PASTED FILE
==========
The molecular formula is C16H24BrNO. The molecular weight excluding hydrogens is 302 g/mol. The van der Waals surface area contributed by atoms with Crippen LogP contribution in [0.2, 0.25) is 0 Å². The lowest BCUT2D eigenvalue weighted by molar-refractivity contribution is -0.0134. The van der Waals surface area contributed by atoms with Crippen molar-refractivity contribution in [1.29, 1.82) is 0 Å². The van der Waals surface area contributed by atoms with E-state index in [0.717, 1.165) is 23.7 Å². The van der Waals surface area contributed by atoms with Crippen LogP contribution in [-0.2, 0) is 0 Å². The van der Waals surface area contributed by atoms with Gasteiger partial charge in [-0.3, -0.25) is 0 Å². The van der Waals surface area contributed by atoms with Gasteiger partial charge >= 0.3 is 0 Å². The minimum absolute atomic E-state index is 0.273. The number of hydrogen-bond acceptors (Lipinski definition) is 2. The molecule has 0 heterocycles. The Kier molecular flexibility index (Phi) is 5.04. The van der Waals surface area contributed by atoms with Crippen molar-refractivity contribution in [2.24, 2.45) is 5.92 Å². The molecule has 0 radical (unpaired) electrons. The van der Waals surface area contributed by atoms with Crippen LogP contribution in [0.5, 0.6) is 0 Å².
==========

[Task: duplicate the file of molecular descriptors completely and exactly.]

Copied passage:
The molecular formula is C16H24BrNO. The molecular weight excluding hydrogens is 302 g/mol. The van der Waals surface area contributed by atoms with Crippen LogP contribution in [0.2, 0.25) is 0 Å². The lowest BCUT2D eigenvalue weighted by molar-refractivity contribution is -0.0134. The van der Waals surface area contributed by atoms with Crippen molar-refractivity contribution in [1.29, 1.82) is 0 Å². The van der Waals surface area contributed by atoms with E-state index in [0.717, 1.165) is 23.7 Å². The van der Waals surface area contributed by atoms with Crippen LogP contribution in [-0.2, 0) is 0 Å². The van der Waals surface area contributed by atoms with Gasteiger partial charge in [-0.3, -0.25) is 0 Å². The van der Waals surface area contributed by atoms with Gasteiger partial charge >= 0.3 is 0 Å². The minimum absolute atomic E-state index is 0.273. The number of hydrogen-bond acceptors (Lipinski definition) is 2. The molecule has 0 heterocycles. The Kier molecular flexibility index (Phi) is 5.04. The van der Waals surface area contributed by atoms with Crippen molar-refractivity contribution in [2.24, 2.45) is 5.92 Å². The molecule has 0 radical (unpaired) electrons. The van der Waals surface area contributed by atoms with Crippen LogP contribution in [0.5, 0.6) is 0 Å².